Conclusions

The ambiguous effect of the uncertainty shock on inflation stems from its distinct impacts on the short-term IS curve and on the Phillips curve. 

The long-term interest rate tends to be higher, given the perception of lower savings in the long run, which would be a consequence of a weakened fiscal-reform agenda, including the pension reform. In addition, an eventual non-implementation of the new TLP to replace the TJLP may also lead to higher long-term interest rates. This is because earmarked credit offered at subsidized rates, such as TJLP, tends to pressure up interest rates on non-earmarked credit, so that total demand for credit remains at a level compatible with the availability of savings. 

In the relevant horizon for monetary policy, however, the short-term neutral interest rate is the one that matters. Given the immediate negative impact on aggregate demand, the IS curve shifts downward, generating a disinflationary environment at first.

The inflationary risk in this context stems from the possibility of a fiscal deterioration that is large enough to affect inflation expectations over longer horizons as well as the exchange rate (i.e., a sharp upward shift of the Phillips curve). This, however, is not our baseline scenario and is not what the market expects, at least for now, as shown by the Focus survey. 

We therefore believe that the economic environment will continue to be predominantly disinflationary, and we expect the Copom to continue to cut the Selic rate toward our forecast of 8.0% by the end of 2017 and 7.5% by the end of 2018.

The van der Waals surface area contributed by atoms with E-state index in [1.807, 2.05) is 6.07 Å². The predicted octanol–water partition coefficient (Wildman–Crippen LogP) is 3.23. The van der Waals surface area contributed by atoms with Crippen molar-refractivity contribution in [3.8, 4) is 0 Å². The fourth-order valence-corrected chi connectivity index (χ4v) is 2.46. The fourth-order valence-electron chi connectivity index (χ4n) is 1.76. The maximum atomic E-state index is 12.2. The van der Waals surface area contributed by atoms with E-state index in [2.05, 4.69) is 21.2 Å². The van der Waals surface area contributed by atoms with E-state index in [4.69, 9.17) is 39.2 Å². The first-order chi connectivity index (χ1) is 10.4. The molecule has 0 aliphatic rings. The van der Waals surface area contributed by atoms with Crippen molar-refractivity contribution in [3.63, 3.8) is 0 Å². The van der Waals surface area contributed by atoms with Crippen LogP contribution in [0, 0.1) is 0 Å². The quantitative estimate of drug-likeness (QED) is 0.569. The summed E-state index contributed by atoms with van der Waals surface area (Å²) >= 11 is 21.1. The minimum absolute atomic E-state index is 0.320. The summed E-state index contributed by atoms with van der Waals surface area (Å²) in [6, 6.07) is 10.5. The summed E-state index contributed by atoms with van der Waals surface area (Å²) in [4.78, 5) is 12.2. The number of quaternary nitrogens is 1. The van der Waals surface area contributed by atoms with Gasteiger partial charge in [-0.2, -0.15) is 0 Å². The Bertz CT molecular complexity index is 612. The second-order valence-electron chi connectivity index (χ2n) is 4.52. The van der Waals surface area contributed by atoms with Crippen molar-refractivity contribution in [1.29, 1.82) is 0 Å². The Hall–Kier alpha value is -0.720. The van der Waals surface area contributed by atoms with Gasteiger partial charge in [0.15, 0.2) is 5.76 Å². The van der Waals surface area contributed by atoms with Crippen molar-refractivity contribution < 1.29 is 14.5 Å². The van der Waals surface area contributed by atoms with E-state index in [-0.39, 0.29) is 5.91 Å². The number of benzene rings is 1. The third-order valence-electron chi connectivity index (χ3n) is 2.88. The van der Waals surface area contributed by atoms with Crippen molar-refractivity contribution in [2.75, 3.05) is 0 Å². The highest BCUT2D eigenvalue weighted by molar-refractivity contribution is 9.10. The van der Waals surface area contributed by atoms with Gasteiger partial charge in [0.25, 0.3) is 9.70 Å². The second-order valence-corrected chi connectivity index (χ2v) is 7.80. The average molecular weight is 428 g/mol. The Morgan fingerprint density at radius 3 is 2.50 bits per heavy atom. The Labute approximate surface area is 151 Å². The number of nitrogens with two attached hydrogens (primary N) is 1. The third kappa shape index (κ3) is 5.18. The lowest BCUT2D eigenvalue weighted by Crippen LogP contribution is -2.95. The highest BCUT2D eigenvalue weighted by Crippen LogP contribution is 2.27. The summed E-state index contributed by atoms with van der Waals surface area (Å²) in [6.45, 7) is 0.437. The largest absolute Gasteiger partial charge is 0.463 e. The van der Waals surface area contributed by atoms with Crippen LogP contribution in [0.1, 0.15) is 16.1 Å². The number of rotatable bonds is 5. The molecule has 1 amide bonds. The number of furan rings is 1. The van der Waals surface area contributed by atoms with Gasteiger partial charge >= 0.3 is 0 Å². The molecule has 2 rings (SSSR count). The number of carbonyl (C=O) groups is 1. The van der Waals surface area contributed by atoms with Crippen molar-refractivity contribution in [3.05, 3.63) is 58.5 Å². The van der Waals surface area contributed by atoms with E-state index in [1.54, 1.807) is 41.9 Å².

Felipe Salles
Fernando M. Gonçalves
Julia Gottlieb


 


[1] See boxes of the September 2010 Inflation Report (available at: http://www.bcb.gov.br/htms/relinf/port/2010/09/ri201009b6p.pdf) and the September 2012 Inflation Report (available at: http://www.bcb.gov.br/htms/relinf/port/2012/09/ri201209b6p.pdf).

[2] Traditional economic theory (Ramsey, 1928) states that factors such as productivity, population growth and propensity to save influence such equilibrium. Intuitively, a greater propensity to save increases the availability of resources to meet investment, which lowers the interest rate that balances savings and investment. On the other hand, higher potential growth, as measured by productivity and population growth, means a higher marginal return on investment, which raises the interest rate that balances savings and investment.

[3] Inflation Report as of June 2017 and Minutes of the Meeting held on May 30 and 31, 2017.

[4] If the pension reform is not approved, government spending will be higher in the long term.


 


 

Please open the attached pdf to read the full report